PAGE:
Why Each Year More Boys Are Born Than Girls

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Every year, there are always many boys born, not only in England and Wales but all over the world. Why so?

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According to the BBC news agency, since the data began to be recorded in 1838, the number of babies born every year is mostly boys. Since the beginning of the reign of Queen Victoria, there have not been any more girls born than boys.

For example, in 2017, in England and Wales, 348,071 boys were born, and 331,035 girls were born – a difference of about 17,000 babies.

And that has been repeated for almost 180 years. A ratio of hundred five boys to hundred girls is considered normal.

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Not only in UK but worldwide, the situation is similar, although, in some countries like China and India, this gap is even more full because people prefer boys.

More surprisingly, this ratio has been known since the 17th century.

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But why this ratio exists, we still have not fully understood, although there are quite a lot of theories.

That is evolution

The first hypothesis is an evolutionary theory, which says that to achieve a balance between men and women of adulthood, the number of boys born must be a little more.

That’s because more risks happen to men. Men are more likely to die before adulthood as well as in every stage of life than women – possibly caused by accidents, dangerous acts, suicide, and health problems.

“At all ages, in almost every time and place, a man is more likely to die than a woman” – says Professor David Steinsaltz, Associate Professor of Statistics at Oxford University. share with BBC news agency.

Therefore, at the time of birth, the number of boys more than girls will ensure that the number of men is equal to that of women at the time of adulthood.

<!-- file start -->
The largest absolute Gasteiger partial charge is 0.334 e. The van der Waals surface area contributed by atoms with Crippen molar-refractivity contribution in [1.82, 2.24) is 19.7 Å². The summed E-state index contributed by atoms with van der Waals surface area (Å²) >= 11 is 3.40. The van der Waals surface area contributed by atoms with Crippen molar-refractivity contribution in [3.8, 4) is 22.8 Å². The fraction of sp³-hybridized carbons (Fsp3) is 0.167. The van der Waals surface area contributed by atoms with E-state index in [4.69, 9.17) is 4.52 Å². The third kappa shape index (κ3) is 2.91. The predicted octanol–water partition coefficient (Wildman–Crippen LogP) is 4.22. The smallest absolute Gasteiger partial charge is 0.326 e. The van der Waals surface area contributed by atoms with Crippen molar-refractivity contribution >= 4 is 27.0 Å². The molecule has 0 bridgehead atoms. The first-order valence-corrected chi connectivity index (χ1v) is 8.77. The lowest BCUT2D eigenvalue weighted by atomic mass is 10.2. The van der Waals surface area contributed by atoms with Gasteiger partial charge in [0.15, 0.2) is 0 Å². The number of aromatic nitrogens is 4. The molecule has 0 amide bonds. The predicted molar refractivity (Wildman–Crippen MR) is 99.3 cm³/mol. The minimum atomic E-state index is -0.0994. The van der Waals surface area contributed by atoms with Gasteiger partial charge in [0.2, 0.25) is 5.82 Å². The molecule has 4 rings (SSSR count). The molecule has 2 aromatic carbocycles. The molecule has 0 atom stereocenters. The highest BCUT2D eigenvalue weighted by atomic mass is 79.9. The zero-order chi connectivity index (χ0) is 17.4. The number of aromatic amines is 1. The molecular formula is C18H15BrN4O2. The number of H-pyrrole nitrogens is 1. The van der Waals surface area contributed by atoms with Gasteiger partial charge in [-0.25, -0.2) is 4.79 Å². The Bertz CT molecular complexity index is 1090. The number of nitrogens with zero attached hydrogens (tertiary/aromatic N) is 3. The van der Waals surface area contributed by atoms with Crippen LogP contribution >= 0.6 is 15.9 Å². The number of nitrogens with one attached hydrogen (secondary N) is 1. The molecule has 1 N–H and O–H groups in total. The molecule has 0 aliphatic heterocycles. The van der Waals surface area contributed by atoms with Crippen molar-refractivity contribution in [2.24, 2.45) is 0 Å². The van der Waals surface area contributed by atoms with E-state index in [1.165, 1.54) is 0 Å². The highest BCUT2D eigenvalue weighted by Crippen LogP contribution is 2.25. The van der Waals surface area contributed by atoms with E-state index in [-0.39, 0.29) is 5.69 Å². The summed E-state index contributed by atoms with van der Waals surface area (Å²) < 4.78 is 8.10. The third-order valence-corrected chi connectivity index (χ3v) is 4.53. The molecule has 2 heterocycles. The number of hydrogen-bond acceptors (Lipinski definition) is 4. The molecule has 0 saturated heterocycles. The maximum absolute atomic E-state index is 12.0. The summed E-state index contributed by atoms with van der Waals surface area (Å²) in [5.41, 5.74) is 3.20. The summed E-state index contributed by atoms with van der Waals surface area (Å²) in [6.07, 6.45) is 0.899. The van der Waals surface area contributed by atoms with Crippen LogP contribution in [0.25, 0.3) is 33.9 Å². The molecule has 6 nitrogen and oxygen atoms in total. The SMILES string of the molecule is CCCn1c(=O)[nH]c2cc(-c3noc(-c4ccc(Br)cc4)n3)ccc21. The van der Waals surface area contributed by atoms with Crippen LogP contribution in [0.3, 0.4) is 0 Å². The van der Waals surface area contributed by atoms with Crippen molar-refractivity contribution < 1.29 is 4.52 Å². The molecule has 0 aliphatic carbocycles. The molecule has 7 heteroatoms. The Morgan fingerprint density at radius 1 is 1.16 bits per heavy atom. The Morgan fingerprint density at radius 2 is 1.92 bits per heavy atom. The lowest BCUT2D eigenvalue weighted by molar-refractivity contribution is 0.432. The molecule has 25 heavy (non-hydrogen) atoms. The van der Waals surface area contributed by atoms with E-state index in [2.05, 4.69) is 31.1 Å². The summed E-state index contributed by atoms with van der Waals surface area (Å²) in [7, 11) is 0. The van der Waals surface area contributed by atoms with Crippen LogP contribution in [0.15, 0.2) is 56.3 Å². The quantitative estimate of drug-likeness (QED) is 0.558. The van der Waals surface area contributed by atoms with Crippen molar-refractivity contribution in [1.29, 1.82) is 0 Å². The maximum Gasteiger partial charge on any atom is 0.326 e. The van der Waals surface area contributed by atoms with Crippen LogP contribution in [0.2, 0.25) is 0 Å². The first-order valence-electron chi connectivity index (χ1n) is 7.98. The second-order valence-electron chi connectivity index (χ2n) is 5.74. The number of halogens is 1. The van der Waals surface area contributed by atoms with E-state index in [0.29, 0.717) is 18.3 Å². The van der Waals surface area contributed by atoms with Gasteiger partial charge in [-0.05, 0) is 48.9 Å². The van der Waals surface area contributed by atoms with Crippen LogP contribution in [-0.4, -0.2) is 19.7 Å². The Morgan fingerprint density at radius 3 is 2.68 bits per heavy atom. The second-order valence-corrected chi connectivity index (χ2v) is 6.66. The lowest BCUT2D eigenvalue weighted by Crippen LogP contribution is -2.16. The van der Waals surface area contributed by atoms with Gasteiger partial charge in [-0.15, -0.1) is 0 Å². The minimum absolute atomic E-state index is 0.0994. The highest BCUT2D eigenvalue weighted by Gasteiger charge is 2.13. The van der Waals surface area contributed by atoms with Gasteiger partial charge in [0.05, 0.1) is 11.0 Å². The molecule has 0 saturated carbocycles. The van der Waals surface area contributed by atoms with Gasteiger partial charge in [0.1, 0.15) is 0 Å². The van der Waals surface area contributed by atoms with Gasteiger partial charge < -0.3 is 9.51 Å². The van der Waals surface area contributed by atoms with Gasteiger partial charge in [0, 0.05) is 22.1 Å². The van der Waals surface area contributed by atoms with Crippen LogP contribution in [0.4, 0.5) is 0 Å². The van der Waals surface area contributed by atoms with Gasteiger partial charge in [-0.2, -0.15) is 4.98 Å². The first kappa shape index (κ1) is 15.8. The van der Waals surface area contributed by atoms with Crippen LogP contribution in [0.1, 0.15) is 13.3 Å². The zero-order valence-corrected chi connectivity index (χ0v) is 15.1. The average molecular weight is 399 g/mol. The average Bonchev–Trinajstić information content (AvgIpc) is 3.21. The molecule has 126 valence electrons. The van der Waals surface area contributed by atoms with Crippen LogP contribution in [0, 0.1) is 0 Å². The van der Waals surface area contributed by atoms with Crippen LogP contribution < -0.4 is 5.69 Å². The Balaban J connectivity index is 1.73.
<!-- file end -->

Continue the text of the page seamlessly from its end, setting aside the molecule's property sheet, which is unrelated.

However, women are more mature than men in the UK, and they live much longer, accordingly to data from Office of National Statistics.

Sperm and time

Many different factors can determine whether a male sperm (carrying a Y chromosome) or a female sperm (carrying an X chromosome) will be the first sperm to enter the woman’s egg. Female.

These include parents’ age, women’s ovulation cycle, stress level, diet, and posture during bed time.

Standard theory is that the likelihood of having a girl increases when having cross for many days before ovulation and then restraining it so that female sperm, which lives longer but swims slower than male sperm, prevail their “rival.”

On the other hand, if it acts close to ovulation or later, the best swimming sperm will come first and create boys.

Parents can “trust” these techniques, but scientists say there is little evidence that they create differences.

There are also some studies that stress parents can lead to more baby girls, while if they live through wars and conflicts, the likelihood of having a baby will be higher.

The ability to survive in the uterus

If you think that having cross doesn’t affect your baby’s gender, is there anything else going on during pregnancy?

If the number of female and male sperm is equal and the ability to conceive is similar, then the number of female fetuses that cannot be retained must be higher, thereby winning the number of male fetuses.

Some studies suggest that female fetuses are more likely to be lost in the uterus in the early stages of pregnancy, but some studies show that male fetuses are more likely to experience problems during pregnancy and lead. To more stillborn fetuses.

Scientists say it is difficult to determine what is going on and why.

What we know for sure is that more and more boys are formed and born than girls.

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